As I’m sure you’ve heard, Saul came from the city of Tarsus, a city famous for its Stoic Philosophers. So it was no surprise that young Saul showed remarkable skill in the ways of rhetoric and philosophy.
He was brilliant in the arts of debate and logic, out-maneuvering students that had been at my school for more than 5 years!
As all young Israelites do, he had memorized a great deal of the Torah and the Psalms, but his capacity to internalize them and exegete them were unparalleled.
Yet he was, by no means, a humble boy.
No, he was driven, motivated, and determined to be the best.
He connected well with me and the other teachers, even as his ability to make friends his own age was altogether unimpressive.
Debate the merits of imposing Sabbath day requirements on God-fearing Pagans with his classmates? He’d effortlessly lead the way.
But spend the afternoon skipping rocks across the Jordan with his peers? He’d rather copy the Scroll of Isaiah backwards.
He was not a bad kid, but he always had, what seemed, a chip on his shoulder, as though every day his name reminded him of what he was not.
The years went by and he studied, he prayed, and he advanced in Judaism far beyond those around him. When he graduated from my School he was already a full-blown Pharisee, invited to sit at times in the Great Council (of which I resided over for the past 25 years, as you may recall).
It was thus that you perhaps first came to know of young Saul, when your Movement first got under way, and young Stephen (God rest his soul) was needlessly murdered for preaching out about the Carpenter.
(If you recall, I urged the Council against such rash and violent behavior, but alas I could not control them…)
But as I was saying, young Saul, full of determination and with a zealous spirit the likes of which I’ve not seen before or since, saw an opportunity to advance even further in the ranks of the Pharisees.
I recall the look in his eyes every time a follower of the Way would come through town, teaching about the Carpenter. The way his long nose would twitch, and his hands would nervously pull at his sleeves.
He was convinced that to show his commitment to the Great Council and to the other Pharisees that he must hate-with-passion those who followed the Carpenter.
It was in such a rage that I remember seeing him standing there, holding the cloaks of those who hurled their rocks at Stephen… cheering on the attackers, and reviling young Stephen, even as Stephen was shouting out words of forgiveness and grace.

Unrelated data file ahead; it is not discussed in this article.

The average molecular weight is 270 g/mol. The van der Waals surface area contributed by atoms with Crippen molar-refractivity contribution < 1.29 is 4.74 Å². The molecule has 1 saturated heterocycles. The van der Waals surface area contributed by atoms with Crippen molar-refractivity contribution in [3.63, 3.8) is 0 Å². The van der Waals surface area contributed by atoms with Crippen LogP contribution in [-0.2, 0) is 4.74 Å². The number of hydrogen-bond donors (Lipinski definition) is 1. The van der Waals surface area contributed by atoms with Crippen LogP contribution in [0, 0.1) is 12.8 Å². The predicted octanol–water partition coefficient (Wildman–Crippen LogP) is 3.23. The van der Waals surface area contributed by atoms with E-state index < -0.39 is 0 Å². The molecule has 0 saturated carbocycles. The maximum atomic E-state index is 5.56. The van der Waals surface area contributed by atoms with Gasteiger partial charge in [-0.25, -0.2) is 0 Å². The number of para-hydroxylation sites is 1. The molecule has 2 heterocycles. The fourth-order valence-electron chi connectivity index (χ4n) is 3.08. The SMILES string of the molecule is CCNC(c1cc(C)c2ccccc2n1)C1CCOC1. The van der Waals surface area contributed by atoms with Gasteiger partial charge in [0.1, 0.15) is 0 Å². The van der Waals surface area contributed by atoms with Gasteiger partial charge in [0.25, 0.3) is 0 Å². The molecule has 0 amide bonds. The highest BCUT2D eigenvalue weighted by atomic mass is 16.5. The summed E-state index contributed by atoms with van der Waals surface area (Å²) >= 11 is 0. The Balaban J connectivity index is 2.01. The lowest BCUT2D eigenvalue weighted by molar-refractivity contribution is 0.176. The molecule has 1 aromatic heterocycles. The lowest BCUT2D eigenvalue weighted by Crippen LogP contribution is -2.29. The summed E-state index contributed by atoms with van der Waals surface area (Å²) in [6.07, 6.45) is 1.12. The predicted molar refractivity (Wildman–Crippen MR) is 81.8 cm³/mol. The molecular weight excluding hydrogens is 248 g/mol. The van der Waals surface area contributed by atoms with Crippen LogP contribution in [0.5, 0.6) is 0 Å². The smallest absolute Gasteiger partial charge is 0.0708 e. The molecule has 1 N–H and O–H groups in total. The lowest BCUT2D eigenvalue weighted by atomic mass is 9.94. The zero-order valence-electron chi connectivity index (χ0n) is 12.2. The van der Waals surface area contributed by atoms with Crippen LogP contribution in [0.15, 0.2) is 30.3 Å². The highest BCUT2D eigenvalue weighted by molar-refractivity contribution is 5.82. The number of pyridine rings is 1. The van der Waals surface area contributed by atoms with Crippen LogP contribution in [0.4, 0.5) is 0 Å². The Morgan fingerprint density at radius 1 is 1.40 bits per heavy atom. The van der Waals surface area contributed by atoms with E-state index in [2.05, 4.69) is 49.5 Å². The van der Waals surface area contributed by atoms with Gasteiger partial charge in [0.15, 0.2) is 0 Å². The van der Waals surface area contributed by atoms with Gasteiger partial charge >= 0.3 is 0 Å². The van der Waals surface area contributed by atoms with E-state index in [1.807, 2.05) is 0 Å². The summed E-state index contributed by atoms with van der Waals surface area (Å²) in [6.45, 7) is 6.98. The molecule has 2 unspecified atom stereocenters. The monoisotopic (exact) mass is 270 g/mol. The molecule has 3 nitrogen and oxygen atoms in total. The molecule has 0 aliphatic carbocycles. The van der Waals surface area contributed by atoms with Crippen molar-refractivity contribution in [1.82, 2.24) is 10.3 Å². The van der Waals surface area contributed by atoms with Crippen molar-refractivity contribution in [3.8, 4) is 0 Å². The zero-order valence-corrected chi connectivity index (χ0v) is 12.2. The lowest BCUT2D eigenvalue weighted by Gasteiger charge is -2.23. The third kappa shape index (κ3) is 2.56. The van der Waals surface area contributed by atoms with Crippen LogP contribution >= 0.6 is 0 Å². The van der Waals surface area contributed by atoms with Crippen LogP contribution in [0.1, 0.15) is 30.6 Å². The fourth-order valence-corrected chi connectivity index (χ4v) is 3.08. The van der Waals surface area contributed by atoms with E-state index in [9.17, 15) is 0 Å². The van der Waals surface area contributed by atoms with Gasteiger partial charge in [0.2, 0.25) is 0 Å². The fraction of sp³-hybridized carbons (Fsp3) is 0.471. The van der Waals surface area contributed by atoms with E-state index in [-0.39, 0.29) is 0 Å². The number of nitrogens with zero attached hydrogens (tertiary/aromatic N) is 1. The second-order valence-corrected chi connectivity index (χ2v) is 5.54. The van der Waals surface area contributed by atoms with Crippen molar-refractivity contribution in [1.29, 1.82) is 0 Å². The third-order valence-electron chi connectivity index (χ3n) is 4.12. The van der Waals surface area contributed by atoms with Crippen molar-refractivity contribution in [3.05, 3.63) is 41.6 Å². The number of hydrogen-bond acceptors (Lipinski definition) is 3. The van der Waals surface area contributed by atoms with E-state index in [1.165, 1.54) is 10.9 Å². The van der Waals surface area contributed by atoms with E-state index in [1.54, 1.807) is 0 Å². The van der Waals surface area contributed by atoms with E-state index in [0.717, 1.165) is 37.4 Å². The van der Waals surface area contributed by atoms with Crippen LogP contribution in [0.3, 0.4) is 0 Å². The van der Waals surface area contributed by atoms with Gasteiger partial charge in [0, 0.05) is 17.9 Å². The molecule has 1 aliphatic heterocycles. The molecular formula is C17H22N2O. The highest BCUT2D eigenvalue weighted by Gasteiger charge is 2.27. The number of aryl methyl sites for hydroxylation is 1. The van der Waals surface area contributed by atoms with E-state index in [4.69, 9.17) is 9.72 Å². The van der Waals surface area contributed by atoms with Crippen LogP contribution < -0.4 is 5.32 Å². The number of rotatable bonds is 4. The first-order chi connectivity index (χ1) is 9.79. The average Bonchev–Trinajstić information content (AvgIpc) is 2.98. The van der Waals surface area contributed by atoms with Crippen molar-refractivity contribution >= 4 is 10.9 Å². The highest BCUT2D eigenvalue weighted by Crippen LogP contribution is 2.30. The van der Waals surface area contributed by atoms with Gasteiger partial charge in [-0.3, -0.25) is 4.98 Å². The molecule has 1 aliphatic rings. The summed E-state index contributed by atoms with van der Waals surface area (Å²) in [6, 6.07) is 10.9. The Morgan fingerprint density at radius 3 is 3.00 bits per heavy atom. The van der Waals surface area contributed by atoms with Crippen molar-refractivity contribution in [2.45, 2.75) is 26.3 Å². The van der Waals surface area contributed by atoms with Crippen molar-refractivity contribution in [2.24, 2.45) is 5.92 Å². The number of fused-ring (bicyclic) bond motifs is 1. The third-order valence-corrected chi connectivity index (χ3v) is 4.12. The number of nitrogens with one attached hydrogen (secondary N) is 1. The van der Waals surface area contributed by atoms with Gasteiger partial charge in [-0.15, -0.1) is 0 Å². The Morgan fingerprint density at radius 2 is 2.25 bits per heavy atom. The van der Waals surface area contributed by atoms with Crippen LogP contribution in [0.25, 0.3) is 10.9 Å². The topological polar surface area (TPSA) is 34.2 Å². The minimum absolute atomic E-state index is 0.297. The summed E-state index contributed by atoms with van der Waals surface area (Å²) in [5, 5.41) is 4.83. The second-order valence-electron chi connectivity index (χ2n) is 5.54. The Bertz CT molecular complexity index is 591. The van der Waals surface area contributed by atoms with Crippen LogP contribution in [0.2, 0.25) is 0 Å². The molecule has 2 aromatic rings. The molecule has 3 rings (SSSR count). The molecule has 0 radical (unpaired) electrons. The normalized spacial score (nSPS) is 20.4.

Shortly after that, when Saul came to the Council and requested our blessing to chase down these followers, I remember for the first time being scared.
Saul had always been a bit rough around the edges, and had always had an intensity about him, and always walked around with a chip on his shoulder, but I’d never considered him a violent man.
But now, looking back, I can see how for the first time I was worried that he’d go too far. But the hatred (and, sadly, fear) that the Council had against these new Followers of the Carpenter was too great, and so Saul was given authorization to purge the synagogues of Damascus from any and all followers. To capture them and imprison them. To steal them back here to Jerusalem to stand trial.
As he left that afternoon, with papers in hands, I could hear him muttering under his breath… breathing words of hate and disgust.
He’d been a good Pharisee. One of the best, even.
But I feared that this much hate, this much rage, would be too much for the young prodigy.
The rest of that story, as you know better than I, is a remarkable story of redemption and change.
And even though I still disagree with you, about the Carpenter, I must say that as his old Teacher, it brings a peace and warmth to my soul to see Saul, or Paul as he know goes by, turn in to such a loving, kind, generous, and wise man.
May the Lord bless you and keep you.
May God’s face shine upon you.
Gamaliel The Elder
President Emeritus of the Great Council in Jerusalem